Scammers Now Targeting Equifax Settlement Efforts
Consumers in Florida are getting a heads-up about a new phishing scam, which is targeting people already victimized in a data breach of the credit monitoring company Equifax.
“I’m Ashley Moody; Florida’s Attorney General,” the online announcement begins. “We are issuing a consumer alert about scams targeting the victims of the Equifax data breach; the largest credit reporting data breach in our history.”
Moody is among 50 attorneys general in 48 states, the District of Columbia and Puerto Rico, who have reached a settlement with Equifax as the result of their 2017 investigation. A $600 million settlement was reached, $425 million of that going to a fund for the nearly half of all Americans affected.
“Our settlement requires Equifax to pay victims through a claims process,” said Moody. “A website is already in place to expedite claims; and already scammers are trying to exploit the process. They are sending phishing emails to drive targets to a fake claims page. The page will ask for Social Security numbers and other personal data.”
“Don’t fall for it.”
Floridians who feel they may have fallen for the phishing scheme should contact the attorney general’s office, at (866) 9NO-SCAM, or by visiting www.MyFloridaLegal.com. The same contacts apply when reporting a new scam, says Tammy Ward with the Better Business Bureau in Pensacola.
“The data breaches are happening, I believe, at this point on a daily basis if not an hourly basis,” says Tammy Ward with the Better Business Bureau in Pensacola. “We just hear about all the ones that are actually happening out there.”
One sign you may be targeted by one a phishing scam, is getting a suspicious email from a dubious source. They may look legitimate — like from a credit card company — but it could be cut and paste. Look first at the return address or email address.
“For the most part if it doesn’t have anything to do with the accounting organization, it’s not going to be a legitimate email,” Ward said.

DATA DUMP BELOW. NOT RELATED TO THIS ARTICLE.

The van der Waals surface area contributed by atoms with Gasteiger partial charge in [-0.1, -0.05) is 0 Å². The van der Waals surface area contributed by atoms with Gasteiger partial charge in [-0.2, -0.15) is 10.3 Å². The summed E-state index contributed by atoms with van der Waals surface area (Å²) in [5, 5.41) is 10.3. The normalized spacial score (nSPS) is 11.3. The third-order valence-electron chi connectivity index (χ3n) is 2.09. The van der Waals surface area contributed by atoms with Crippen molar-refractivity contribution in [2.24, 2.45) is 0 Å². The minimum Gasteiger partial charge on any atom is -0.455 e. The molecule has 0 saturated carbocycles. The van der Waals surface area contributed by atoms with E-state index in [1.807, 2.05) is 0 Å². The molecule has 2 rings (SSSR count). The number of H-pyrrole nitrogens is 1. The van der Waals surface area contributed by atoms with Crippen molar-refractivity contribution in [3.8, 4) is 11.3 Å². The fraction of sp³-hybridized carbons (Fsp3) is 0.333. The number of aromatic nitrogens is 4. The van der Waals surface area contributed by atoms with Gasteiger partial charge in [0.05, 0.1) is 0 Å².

“You also want to look inside the email and look at the English that’s in there. Several times you’ll get messages that you can’t even understand if you actually read it out loud. It’s doesn’t make any sense.”
And as if there’s not enough to monitor through emails and social media, Ward says the bad guys are now using text messaging.
“We’ve had several calls saying, ‘I got this text from such-and-such bank; am I in trouble, do I need to respond to it?’” said Ward. “The first question we ask them is, ‘do you actually bank at that particular financial institution?’ And we have had people say ‘no;’ so we tell them, just delete the text.”
Consumers are asked to find a bank statement they’ve received in the mail, then call their institution to see if it sent an email or text to them. When it comes to protecting your private data that’s used for online transactions, Ward says start by making sure the URL online begins with “https” and there’s a padlock icon to indicate a secure webpage.
“You also want to double-check the URL; there are several scammers out there now that will make one letter or one number different from the place that you actually want to go to,” Ward says. “And if you’re not careful you may be going to their site and not the site that you really want to be on.”
Also, consumers should never respond to unsolicited emails asking for Social Security numbers, bank account details or other personal information.
Cyber-scamming is also an ongoing battle between the good guys and bad guys, and who can grab the technological high ground. But the BBB’s Tammy Ward says protecting yourself comes down -- to you.
“You don’t want to give you private information out to anyone, especially those unsolicited through a phone call or an email,” says Ward. “You want to make sure that your social media is basically locked down. And you want to make sure that any passwords that you have online – you change them frequently.”